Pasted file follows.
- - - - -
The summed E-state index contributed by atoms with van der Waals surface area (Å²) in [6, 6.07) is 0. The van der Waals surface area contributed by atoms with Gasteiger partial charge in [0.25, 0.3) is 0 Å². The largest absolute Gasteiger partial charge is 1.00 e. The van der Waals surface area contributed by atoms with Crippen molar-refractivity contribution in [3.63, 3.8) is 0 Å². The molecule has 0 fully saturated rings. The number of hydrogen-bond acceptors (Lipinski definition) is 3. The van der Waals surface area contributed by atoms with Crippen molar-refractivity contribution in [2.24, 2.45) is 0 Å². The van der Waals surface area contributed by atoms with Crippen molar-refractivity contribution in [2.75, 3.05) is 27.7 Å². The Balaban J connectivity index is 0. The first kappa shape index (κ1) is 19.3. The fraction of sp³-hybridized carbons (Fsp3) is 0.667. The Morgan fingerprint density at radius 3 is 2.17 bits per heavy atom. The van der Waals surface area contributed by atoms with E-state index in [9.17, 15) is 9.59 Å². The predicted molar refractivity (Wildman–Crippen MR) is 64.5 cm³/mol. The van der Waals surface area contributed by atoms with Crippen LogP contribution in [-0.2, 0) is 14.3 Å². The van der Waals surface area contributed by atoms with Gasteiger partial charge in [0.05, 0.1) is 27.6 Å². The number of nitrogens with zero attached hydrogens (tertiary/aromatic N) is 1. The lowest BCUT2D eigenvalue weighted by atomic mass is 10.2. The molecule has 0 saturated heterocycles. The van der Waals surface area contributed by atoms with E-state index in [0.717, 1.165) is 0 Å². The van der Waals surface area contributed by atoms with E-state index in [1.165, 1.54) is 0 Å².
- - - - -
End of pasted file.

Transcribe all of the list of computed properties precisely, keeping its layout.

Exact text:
The summed E-state index contributed by atoms with van der Waals surface area (Å²) in [6, 6.07) is 0. The van der Waals surface area contributed by atoms with Gasteiger partial charge in [0.25, 0.3) is 0 Å². The largest absolute Gasteiger partial charge is 1.00 e. The van der Waals surface area contributed by atoms with Crippen molar-refractivity contribution in [3.63, 3.8) is 0 Å². The molecule has 0 fully saturated rings. The number of hydrogen-bond acceptors (Lipinski definition) is 3. The van der Waals surface area contributed by atoms with Crippen molar-refractivity contribution in [2.24, 2.45) is 0 Å². The van der Waals surface area contributed by atoms with Crippen molar-refractivity contribution in [2.75, 3.05) is 27.7 Å². The Balaban J connectivity index is 0. The first kappa shape index (κ1) is 19.3. The fraction of sp³-hybridized carbons (Fsp3) is 0.667. The Morgan fingerprint density at radius 3 is 2.17 bits per heavy atom. The van der Waals surface area contributed by atoms with E-state index in [9.17, 15) is 9.59 Å². The predicted molar refractivity (Wildman–Crippen MR) is 64.5 cm³/mol. The van der Waals surface area contributed by atoms with Crippen LogP contribution in [-0.2, 0) is 14.3 Å². The van der Waals surface area contributed by atoms with Gasteiger partial charge in [0.05, 0.1) is 27.6 Å². The number of nitrogens with zero attached hydrogens (tertiary/aromatic N) is 1. The lowest BCUT2D eigenvalue weighted by atomic mass is 10.2. The molecule has 0 saturated heterocycles. The van der Waals surface area contributed by atoms with E-state index in [0.717, 1.165) is 0 Å². The van der Waals surface area contributed by atoms with E-state index in [1.165, 1.54) is 0 Å².